Because, oh yes, just like the common understanding of Christianity makes us each responsible for the salvation of the souls of our neighbors, we seem to believe that we feminists are each responsible for the feminism of our fellow women.  Like a good exorcist, we must put the girl in the bed and stand around her and see if how she looks or what she does reveals some hidden evil lurking deep inside her.

Here’s the thing I have to say, which will probably result in me getting kicked out of feminism for good, but I’m going to say it anyway.  Feminism does not need martyrs.  We do not need a bunch of women who sacrifice their own happiness for the good of us all.

We, of course, need women, we need us to be willing to demand justice, to work for it, even if we might not live to see it implemented.

But that’s not the same thing as martyrdom.  Working for justice is different than sacrificing one’s own happiness.  The sooner we learn that, the better.

Because here’s the other thing–you can stop looking for the taint of the patriarchy on every little thing.  Everything is tainted by the patriarchy.  It is always already tainted by the patriarchy, long before any feminists get there to point it out.  All the good shit is already tainted, but folks, even the stuff that sucks is tainted.

Pain, suffering, and self-sacrifice is not indicative of purity.  THAT is a myth that results from us using the framework of Christianity for our movement.  And that’s a myth that greatly benefits the current power structure.

It doesn’t make you a better person because you’re willing to suffer and give up all the shit you used to enjoy back before you became enlightened by feminism.  Because it’s not just the stuff you enjoyed that’s tainted.  Even the stuff you hate, that you do because it sucks and makes you feel righteous, is tainted.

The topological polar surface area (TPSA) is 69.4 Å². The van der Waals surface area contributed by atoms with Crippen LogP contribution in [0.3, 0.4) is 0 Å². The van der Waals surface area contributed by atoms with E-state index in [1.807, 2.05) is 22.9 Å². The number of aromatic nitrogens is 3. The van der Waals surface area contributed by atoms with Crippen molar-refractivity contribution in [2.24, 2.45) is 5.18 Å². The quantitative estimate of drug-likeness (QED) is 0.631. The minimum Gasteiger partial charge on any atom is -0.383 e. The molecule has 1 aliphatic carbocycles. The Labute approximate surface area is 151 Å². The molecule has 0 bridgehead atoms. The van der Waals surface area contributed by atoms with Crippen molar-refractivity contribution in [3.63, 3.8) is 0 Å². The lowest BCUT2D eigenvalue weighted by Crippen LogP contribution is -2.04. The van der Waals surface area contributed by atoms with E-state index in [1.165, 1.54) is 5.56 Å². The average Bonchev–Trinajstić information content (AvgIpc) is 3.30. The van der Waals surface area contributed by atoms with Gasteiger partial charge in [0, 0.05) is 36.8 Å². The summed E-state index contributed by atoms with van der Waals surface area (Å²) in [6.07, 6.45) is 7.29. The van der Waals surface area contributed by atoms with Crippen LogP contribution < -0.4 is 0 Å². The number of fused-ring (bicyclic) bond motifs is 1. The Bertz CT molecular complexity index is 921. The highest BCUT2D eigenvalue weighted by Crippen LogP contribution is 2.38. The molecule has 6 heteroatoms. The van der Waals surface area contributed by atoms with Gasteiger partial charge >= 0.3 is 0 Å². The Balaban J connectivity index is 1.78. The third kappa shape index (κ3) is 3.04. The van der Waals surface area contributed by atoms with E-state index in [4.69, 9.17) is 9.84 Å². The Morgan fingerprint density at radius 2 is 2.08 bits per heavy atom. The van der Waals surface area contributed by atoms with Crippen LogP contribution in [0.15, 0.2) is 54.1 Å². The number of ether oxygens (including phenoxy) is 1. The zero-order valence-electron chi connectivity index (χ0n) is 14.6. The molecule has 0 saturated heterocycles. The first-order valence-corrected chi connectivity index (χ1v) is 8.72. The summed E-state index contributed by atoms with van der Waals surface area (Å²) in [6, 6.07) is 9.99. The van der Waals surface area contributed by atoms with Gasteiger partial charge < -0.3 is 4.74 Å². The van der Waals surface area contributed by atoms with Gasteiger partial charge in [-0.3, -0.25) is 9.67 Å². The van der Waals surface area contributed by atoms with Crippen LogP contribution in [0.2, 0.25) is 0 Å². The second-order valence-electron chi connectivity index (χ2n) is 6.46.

Rather than continuing to rely on a framework that rewards suffering and conformity, and continuing to deny ourselves stuff that feels good, because it’s not good for us, we’ve really got to find a new framework.

A new way to engage with the world and engage with each other.  One that can reclaim the things that give us pleasure, instead of clinging to the things that make us miserable.


“How I Learned to Drive”

Just as an aside, the weekend o’ bloogers continued last night as Mr. Roboto and his charming date sat in our row, on the other side of the aisle.

I have a lot of thoughts on “How I Learned to Drive,” which was the play I took the Butcher to last night.  It’s the story, told in flashbacks, of how this woman, called “Li’l bit” is taught to drive and molested by her Uncle Peck from the time she’s eleven until she’s seventeen.